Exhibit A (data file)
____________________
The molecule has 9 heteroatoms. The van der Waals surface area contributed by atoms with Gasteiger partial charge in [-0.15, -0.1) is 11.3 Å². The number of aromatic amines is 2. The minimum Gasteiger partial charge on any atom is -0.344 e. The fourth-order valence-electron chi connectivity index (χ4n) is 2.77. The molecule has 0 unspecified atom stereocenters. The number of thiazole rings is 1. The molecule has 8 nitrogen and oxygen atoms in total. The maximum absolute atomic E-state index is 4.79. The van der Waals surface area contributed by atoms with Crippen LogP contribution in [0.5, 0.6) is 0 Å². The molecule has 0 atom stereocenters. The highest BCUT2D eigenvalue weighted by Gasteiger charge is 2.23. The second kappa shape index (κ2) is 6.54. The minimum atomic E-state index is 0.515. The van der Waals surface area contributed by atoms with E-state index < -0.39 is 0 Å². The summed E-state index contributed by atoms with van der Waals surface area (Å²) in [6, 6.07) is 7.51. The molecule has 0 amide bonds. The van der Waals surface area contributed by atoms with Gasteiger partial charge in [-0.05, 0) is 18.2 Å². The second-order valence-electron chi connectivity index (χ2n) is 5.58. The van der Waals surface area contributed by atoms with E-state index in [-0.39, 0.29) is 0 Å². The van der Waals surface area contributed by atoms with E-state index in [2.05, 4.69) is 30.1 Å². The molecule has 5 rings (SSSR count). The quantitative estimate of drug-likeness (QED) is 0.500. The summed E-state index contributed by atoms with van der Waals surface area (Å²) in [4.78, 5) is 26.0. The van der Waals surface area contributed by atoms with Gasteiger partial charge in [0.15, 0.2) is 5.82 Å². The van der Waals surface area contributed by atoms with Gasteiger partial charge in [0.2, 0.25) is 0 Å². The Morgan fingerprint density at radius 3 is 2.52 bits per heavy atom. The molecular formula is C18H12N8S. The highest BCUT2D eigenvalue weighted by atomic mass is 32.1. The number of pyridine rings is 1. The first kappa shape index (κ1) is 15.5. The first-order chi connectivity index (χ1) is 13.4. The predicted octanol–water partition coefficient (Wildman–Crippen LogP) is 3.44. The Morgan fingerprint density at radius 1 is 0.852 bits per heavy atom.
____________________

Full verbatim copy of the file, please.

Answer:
The molecule has 9 heteroatoms. The van der Waals surface area contributed by atoms with Gasteiger partial charge in [-0.15, -0.1) is 11.3 Å². The number of aromatic amines is 2. The minimum Gasteiger partial charge on any atom is -0.344 e. The fourth-order valence-electron chi connectivity index (χ4n) is 2.77. The molecule has 0 unspecified atom stereocenters. The number of thiazole rings is 1. The molecule has 8 nitrogen and oxygen atoms in total. The maximum absolute atomic E-state index is 4.79. The van der Waals surface area contributed by atoms with Crippen LogP contribution in [0.5, 0.6) is 0 Å². The molecule has 0 atom stereocenters. The highest BCUT2D eigenvalue weighted by Gasteiger charge is 2.23. The second kappa shape index (κ2) is 6.54. The minimum atomic E-state index is 0.515. The van der Waals surface area contributed by atoms with E-state index < -0.39 is 0 Å². The summed E-state index contributed by atoms with van der Waals surface area (Å²) in [6, 6.07) is 7.51. The molecule has 0 amide bonds. The van der Waals surface area contributed by atoms with Gasteiger partial charge in [-0.05, 0) is 18.2 Å². The second-order valence-electron chi connectivity index (χ2n) is 5.58. The van der Waals surface area contributed by atoms with E-state index in [-0.39, 0.29) is 0 Å². The van der Waals surface area contributed by atoms with E-state index in [2.05, 4.69) is 30.1 Å². The molecule has 5 rings (SSSR count). The quantitative estimate of drug-likeness (QED) is 0.500. The summed E-state index contributed by atoms with van der Waals surface area (Å²) in [4.78, 5) is 26.0. The van der Waals surface area contributed by atoms with Gasteiger partial charge in [0.15, 0.2) is 5.82 Å². The van der Waals surface area contributed by atoms with Gasteiger partial charge in [0.2, 0.25) is 0 Å². The Morgan fingerprint density at radius 3 is 2.52 bits per heavy atom. The molecular formula is C18H12N8S. The highest BCUT2D eigenvalue weighted by atomic mass is 32.1. The number of pyridine rings is 1. The first kappa shape index (κ1) is 15.5. The first-order chi connectivity index (χ1) is 13.4. The predicted octanol–water partition coefficient (Wildman–Crippen LogP) is 3.44. The Morgan fingerprint density at radius 1 is 0.852 bits per heavy atom.